Wednesday, October 16, 2013

Injury Update - My Running Injury Recovery Protocol

I am a little over a week away from my first real "race" (treating it like a training day) since pulling my hamstring back in August and I am feeling pretty good about it. My hamstring pain is almost completely gone. The only time I run into pain issues is when I run too fast on a hilly course. Even then, I can't really describe the pain as being more then a phantom pain.

Based on my last two speedy injury recoveries, I think I can say that I have really found the perfect recovery protocol (as long as I follow it). Flash back to this time last year. I had strained my calf for the second time. I had been competing in a stair climbing competition at work for the month of October and was well on my way to climbing Pikes Peak (21,000 stairs about 700 floors). This made my calves super tight. At the last minute, I decided to join a team for a local 200 mile relay race through Georgia. About 3 miles into my first leg, I picked up my pace as I passed the team van. About 100 feet later, I felt a familiar pop and knew what had happened.

The next day, I began researching recovery protocols. The last time around, I just did no running for a few months. This time, I wanted to be more proactive in my recovery. I stumbled upon this article on Running times. By following this protocol I was back to running in November. In December something amazing happened, I had my first 100 mile month ever. Not only was it my first 100 mile month, but prior to that, my highest mileage month was probably close to 60 miles. Over the next 3 months, I ran 2 marathons and a 50K, all with no pain.

So what is the magic to this recovery protocol? In addition to the "normal" recovery protocols: Rest, Ice, Compression, Elevation, stretching; the key to this protocol is to run as soon as there is no pain, usually 1 - 2 weeks after the injury. Of course, you aren't going to go out and run 6 miles. The first few weeks, you are on a run/walk protocol of 1 minute run, 1 minute walk. After a week, they recommend testing out a 3-4 mile run. For me, I like to ease back into all running, I go from a 1/1 run/walk to a 3/2, and finally a 4/1.

Once I feel comfortable on the 4/1, I start to take my shorter runs out to taking a 1 minute walk break at every mile, while keeping my long run on a 4/1. Eventually, I eliminate the walk breaks on the shorter runs, but I still feel that walking breaks are important on the long run. Previously I would stretch my long runs out to walking the aid stations, or every mile. I am starting to think I may keep the 4/1 method for my long runs and see how that works out.

So back to my latest injury, my hamstring strain. Two weeks out from a half marathon where I was shooting for a PR I pulled my hamstring about 5 miles into a 10 mile race pace run. I initially started on this protocol, waiting 1 week before running. I got a little greedy thinking I might be able to recover enough to at least finish the half (who doesn't want a glow in the dark alien medal) and reaggrivated the strain. I took almost 2 weeks off before I returned to running. This time around I followed the protocol to the letter. Even though this protocol was described to recover from a calf strain, I think it is a great protocol to follow for other strains as well. It might not work for every type of running related injury, but it has worked for me so far.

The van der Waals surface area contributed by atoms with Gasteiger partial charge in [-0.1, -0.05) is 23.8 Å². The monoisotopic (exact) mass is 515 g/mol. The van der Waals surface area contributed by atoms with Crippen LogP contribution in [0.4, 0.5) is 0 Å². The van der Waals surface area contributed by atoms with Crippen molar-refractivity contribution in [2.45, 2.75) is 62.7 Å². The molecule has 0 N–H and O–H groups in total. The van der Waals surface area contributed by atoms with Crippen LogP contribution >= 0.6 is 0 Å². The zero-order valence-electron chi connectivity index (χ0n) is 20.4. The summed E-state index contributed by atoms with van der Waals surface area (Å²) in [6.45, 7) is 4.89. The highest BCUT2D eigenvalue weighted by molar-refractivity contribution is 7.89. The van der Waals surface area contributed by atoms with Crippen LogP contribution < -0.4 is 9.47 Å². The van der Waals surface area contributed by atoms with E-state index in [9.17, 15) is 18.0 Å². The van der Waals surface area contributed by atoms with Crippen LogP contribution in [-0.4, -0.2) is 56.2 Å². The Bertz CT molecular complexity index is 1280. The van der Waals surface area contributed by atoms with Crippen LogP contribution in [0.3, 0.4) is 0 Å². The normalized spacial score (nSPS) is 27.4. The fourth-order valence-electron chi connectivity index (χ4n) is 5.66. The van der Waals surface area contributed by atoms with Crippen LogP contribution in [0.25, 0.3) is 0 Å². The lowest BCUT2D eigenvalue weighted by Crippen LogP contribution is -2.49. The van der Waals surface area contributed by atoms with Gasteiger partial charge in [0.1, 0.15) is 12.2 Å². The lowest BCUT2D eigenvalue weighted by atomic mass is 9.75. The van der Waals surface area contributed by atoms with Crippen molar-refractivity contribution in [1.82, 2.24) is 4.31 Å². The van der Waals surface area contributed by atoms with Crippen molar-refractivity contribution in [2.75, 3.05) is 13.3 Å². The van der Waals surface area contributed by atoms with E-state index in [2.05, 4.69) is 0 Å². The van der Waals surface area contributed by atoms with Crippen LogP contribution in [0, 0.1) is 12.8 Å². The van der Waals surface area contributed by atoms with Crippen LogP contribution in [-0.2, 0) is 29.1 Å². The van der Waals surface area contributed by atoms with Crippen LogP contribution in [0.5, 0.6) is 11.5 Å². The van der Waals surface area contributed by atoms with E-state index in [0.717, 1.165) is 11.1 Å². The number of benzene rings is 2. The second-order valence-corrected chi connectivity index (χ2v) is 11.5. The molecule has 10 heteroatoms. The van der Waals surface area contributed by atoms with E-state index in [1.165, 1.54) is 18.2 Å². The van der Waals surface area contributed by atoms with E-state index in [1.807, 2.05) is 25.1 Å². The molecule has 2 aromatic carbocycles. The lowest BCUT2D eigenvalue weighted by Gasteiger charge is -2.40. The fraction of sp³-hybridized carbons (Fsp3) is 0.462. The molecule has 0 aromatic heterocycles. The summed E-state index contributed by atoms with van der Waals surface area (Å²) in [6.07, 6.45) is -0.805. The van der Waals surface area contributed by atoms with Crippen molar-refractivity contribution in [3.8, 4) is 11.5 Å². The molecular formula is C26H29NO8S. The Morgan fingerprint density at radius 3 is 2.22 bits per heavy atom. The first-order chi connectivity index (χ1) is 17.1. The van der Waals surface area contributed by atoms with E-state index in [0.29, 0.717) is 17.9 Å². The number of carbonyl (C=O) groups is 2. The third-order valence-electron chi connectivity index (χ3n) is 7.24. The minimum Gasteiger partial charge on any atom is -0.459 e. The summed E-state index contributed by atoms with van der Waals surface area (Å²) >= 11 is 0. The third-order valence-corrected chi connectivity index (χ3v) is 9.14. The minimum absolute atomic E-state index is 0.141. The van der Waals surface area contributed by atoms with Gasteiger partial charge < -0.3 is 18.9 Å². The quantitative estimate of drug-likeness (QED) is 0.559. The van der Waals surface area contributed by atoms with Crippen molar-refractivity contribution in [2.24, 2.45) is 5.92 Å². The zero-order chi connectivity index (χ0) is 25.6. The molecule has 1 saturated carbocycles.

It has been about 6 weeks since I started running again. This past weekend, I made it through 10 miles with no pain. My mileage is still lower then it was pre-injury, but by the end of this month, I should be close to pre-injury mileage. I am not going to worry too much about it, but I think I may be able to salvage my goal of 1000 miles by the end of the year. I need to average a little over 20 miles per week, which I hit for the first time last week. If I don't make it to 1000, I will still be happy knowing that by a long shot, this year was my highest mileage year ever since I started running back in 2003.

I still have some ways to go till I am back where I was with my pace, but I know this will take time. As I mentioned earlier in my post, the only time I feel any pain in my hamstring is when I run to fast, especially on hills. One thing I have learned with my last 2 injuries is that at least for now, speedwork and I do not get along. I strained my calf accelerating my pace in a race, and my hamstring injury occurred not too long after I started adding tempo runs back in. Until I stop seeing improvement, it is Zone 2 (and maybe some Zone 3) for me all the way.

A week from Saturday, I have the Silver Comet Half Marathon. I don't have any time goals for this race. I am going to treat it as a training day. Two weeks after that, we head down to Disney World for the Wine and Dine Half. For that race, I will be running with Cathy. That race is also not about time, but having fun, and hopefully taking lots of photos. I am starting to look at the calendar for spring marathons.  I am itching to run longer distances again. I also would like to do the entire 12 hour Stroll in Central Park next year, instead of just doing 50K.

Do you have a favorite injury recovery protocol or any tips for a faster recovery?


lindsay said...

No real tips here other than I agree it's *usually* better to keep moving and doing something. Cutback, take it easy, and give it time, but moving (in my opinion) helps! Can't let those interim races sidetrack us though they are awfully tempting!

B.o.B. said...

I think you are doing all the right things with the injury recovery. Oh, maybe add in some ice cream. I think that helps. ;)